More than two years have passed since federal prosecutors handed down a massive indictment charging gang members and correctional officers with operating a drug conspiracy inside the Baltimore City Detention Center (BCDC). The story gained national media attention and the U.S. Attorney’s Office trumpeted its success in getting convictions of all but a few of the defendants. Finally, we were told, something was being done about the problems within BCDC.
But did the federal intervention make conditions at BCDC any better? I have discussed this with several people who know from first-hand experience. Their response is that BCDC has only gotten worse – if not much worse – since the Feds cracked down. From what I have heard, this initiative has been about as successful as the “war on drugs.” That is, it has been a dismal failure.
In the wake of the federal intervention, BCDC is more under the control of gangs than it has ever been. There is a saying there that when one gang member falls (i.e. gets sent away to federal prison for a long term), a thousand rise up.
Gang members thoroughly control the things that are most important at BCDC: phone use, commissary accounts, seating at the dining area, and security. This control, I am told, is greater than it has ever been.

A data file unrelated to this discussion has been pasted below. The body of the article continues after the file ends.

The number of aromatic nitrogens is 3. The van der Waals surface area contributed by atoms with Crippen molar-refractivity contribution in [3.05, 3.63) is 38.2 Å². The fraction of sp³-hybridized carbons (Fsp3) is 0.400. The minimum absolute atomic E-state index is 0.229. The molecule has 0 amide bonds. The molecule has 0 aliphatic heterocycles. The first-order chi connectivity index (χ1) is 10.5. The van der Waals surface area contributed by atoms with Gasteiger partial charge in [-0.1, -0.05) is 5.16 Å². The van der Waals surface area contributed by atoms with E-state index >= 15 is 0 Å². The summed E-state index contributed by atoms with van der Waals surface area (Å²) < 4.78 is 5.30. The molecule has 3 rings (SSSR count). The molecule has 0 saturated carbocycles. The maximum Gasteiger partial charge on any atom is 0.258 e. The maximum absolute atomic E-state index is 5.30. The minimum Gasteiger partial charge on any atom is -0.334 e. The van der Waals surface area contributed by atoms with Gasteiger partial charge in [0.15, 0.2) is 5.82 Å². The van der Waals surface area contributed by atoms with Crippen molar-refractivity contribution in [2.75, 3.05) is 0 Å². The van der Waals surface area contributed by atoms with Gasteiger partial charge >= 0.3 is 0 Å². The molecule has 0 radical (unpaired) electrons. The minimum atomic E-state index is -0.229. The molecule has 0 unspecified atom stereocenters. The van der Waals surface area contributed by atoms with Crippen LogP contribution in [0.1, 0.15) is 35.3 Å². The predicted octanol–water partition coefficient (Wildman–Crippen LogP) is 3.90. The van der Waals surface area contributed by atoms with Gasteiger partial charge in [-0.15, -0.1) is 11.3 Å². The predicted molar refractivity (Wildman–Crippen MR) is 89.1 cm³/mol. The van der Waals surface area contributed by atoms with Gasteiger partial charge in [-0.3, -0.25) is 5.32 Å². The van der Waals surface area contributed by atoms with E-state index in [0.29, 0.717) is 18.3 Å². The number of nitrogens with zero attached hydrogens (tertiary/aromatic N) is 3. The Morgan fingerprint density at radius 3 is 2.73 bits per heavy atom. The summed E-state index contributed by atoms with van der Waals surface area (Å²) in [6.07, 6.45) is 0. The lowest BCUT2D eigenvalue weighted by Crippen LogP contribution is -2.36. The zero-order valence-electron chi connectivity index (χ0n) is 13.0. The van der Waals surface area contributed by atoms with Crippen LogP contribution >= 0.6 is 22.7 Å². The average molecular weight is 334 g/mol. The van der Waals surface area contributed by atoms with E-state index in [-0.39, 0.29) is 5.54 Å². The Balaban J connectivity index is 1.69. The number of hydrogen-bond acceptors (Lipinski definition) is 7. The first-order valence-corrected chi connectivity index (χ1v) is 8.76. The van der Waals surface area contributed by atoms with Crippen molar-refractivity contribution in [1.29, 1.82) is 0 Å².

Meanwhile, non-gang detainees – of which there are few – are living in a constant state of fear. It is not surprising that when a non-gang member enters BCDC he is likely to become extremely motivated to join a gang – for his own safety. The gangs, of course, are happy to recruit new members.
It goes without saying that, inside BCDC, there exist no educational opportunities, no real medical care, no real drug treatment and, essentially, nothing productive for a young man to do. The result of this is scary. BCDC has become an incubator for violence. People come out of BCDC more dangerous than when they entered. Far too often, rather than providing rehabilitation, our system is turning accused offenders into hardened criminals. It is no wonder that defendants plead guilty to crimes they did not commit – if only because it will help them get out of BCDC faster.
This is the foolishness of our criminal justice system at its worst. It does no good to arrest large portions of our city’s population and lock them up in cages like animals. While it is true that some people need to be taken off the streets, those people also have to be rehabilitated. Sadly, this is not happening.